Secretary Bernhardt initiates early review of current Colorado River operational rules
Date: December 13, 2019
Washington – U.S. Secretary of the Interior David Bernhardt addressed the Colorado River Water Users Association’s annual conference today in Las Vegas, Nevada, where he praised basin leaders for reaching historic agreements this year to protect dependable water for the 40 million people who rely on the river every day. The Secretary also announced that the Department of the Interior (Department) will immediately begin work on a new report that will analyze the effectiveness of current Colorado River operational rules to ensure continued reliable water and power resources across the Southwest—a year ahead of when the current rules require the report.
“This conference brings together the best ideas for managing the Colorado River,” said Secretary Bernhardt. “This year’s historic agreements once again demonstrated that the best way to protect the Colorado River is collaboration and cooperation, not litigation. Looking ahead, we are eager to complete a review of our current operations by leveraging that collaborative approach to identify lessons learned from rules that have guided our operations since 2007. Thank you to CRWUA for providing the forum for launching this initiative.”
The Department of the Interior established current operational rules, known as the Colorado River Interim Guidelines for Lower Basin Shortages and Coordinated Operations for Lake Powell and Lake Mead, in 2007. Those rules expire in 2026 and require a review and report as a first step in developing new or updated guidelines. The Colorado River report will be prepared by the Bureau of Reclamation, in coordination with other federal agencies, the seven Colorado River basin states, Native American Tribes and non-governmental organizations. The public will also have the opportunity to provide input as the report is developed, which is expected to happen over the next year.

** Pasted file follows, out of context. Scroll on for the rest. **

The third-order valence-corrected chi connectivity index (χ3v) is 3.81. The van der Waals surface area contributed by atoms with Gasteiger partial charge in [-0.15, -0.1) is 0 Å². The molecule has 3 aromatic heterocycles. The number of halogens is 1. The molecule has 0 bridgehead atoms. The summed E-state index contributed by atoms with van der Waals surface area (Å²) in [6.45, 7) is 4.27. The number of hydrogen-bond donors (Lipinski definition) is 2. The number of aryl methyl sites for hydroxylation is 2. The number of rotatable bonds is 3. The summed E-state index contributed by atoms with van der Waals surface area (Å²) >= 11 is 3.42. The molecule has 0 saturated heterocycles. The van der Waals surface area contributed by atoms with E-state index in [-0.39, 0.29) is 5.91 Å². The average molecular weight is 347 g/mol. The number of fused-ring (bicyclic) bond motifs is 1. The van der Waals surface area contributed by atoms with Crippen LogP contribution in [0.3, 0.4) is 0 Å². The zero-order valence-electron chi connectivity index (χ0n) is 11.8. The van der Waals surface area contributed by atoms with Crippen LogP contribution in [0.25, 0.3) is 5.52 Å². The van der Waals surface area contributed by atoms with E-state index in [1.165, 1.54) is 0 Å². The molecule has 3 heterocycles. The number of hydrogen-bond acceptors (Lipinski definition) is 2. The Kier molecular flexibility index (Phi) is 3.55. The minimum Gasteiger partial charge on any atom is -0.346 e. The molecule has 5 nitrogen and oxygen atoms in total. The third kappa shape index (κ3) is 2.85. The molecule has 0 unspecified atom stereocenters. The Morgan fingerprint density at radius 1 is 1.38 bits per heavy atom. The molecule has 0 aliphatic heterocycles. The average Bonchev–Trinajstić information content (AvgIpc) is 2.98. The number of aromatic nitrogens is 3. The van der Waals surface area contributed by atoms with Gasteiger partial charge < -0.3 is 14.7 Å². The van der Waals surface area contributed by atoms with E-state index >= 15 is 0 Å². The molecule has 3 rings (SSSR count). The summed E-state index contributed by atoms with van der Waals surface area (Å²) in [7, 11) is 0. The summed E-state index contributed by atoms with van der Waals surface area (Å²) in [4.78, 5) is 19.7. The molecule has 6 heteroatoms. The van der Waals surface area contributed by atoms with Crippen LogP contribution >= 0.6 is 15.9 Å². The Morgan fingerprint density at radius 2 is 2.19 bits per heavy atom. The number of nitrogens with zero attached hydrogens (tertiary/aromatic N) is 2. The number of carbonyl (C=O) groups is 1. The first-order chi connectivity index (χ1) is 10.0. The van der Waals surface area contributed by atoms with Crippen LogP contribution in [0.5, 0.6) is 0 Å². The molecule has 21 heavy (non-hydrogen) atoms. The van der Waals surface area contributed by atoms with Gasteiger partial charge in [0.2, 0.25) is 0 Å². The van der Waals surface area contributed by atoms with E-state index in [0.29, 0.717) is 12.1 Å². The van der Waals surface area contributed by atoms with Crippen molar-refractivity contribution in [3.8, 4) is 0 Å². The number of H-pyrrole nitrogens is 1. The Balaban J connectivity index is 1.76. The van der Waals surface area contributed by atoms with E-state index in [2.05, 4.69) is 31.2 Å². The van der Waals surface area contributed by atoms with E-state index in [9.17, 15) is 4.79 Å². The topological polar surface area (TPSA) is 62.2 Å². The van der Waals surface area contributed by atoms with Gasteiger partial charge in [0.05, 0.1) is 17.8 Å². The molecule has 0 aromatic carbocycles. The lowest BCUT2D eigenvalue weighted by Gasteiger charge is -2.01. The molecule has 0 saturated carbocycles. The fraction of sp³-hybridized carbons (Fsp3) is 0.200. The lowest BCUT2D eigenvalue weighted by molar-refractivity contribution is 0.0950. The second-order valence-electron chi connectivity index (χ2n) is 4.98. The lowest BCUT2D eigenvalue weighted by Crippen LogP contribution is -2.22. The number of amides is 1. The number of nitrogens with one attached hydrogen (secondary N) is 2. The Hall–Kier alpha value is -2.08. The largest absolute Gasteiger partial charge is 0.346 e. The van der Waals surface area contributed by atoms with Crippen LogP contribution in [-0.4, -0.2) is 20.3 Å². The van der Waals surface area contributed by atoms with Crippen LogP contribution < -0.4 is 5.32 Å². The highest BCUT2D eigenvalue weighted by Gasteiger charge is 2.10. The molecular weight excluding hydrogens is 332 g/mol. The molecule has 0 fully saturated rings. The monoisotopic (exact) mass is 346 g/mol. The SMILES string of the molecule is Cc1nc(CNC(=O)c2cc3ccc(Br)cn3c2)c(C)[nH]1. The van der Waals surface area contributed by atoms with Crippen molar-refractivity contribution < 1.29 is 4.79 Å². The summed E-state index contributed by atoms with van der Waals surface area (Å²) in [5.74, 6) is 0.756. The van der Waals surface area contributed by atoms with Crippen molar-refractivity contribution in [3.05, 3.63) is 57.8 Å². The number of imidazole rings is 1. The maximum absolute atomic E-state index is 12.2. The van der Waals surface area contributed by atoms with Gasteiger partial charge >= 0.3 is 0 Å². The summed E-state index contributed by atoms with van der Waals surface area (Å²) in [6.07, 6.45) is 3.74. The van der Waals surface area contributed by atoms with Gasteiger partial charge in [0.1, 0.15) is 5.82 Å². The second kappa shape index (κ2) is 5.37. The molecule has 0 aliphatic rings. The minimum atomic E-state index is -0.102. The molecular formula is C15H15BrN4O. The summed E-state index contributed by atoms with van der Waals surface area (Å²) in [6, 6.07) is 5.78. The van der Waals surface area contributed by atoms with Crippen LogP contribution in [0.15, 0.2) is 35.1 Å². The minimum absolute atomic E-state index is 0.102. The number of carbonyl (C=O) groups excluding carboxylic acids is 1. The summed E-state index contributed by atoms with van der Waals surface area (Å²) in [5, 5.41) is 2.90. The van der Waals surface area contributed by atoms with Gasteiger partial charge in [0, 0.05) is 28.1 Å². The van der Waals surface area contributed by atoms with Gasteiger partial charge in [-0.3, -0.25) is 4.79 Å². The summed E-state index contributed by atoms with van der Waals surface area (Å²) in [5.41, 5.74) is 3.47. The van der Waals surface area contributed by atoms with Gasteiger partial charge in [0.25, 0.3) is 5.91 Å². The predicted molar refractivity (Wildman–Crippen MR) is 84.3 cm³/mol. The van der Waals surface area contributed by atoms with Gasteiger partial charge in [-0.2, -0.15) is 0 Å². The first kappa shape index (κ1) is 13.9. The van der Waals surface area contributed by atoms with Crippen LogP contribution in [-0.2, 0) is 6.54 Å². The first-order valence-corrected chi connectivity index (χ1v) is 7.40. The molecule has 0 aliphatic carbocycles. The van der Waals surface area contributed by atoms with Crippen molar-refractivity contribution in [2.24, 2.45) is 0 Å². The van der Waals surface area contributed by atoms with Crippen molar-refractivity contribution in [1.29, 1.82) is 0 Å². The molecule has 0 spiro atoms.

The Secretary also acknowledged challenges from two decades of extreme drought and reaffirmed the Department’s commitment to collaborative and innovative efforts to ensure reliable water from the river now and for future generations. Under new drought plans adopted this year, the seven Colorado River Basin States and the Republic of Mexico took historic action to encourage water conservation and reduce water use. Water savings under the new plans will begin Jan. 1, 2020.
Commissioner of the Bureau of Reclamation Brenda Burman led the Department’s negotiations to complete these historic agreements, which were signed at the Hoover Dam on May 20, 2019.
“The Colorado River Basin is a model for interstate and international cooperation. I applaud the extraordinary work of the states, Tribes, non-governmental organizations and our partners in Mexico that took action to protect the water supplies for the farms, families and ecosystems that rely on the Colorado River,” said Commissioner Burman.
The Department’s work advances President Trump’s goals outlined in his Presidential Memorandum on Promoting the Reliable Supply and Delivery of Water in the West, which focuses on collaborative efforts to create efficiency and coordination, coordinate on infrastructure investments, address emergencies and disasters, identify and implement new technology and streamline the water space to more effectively deliver water and services to customers.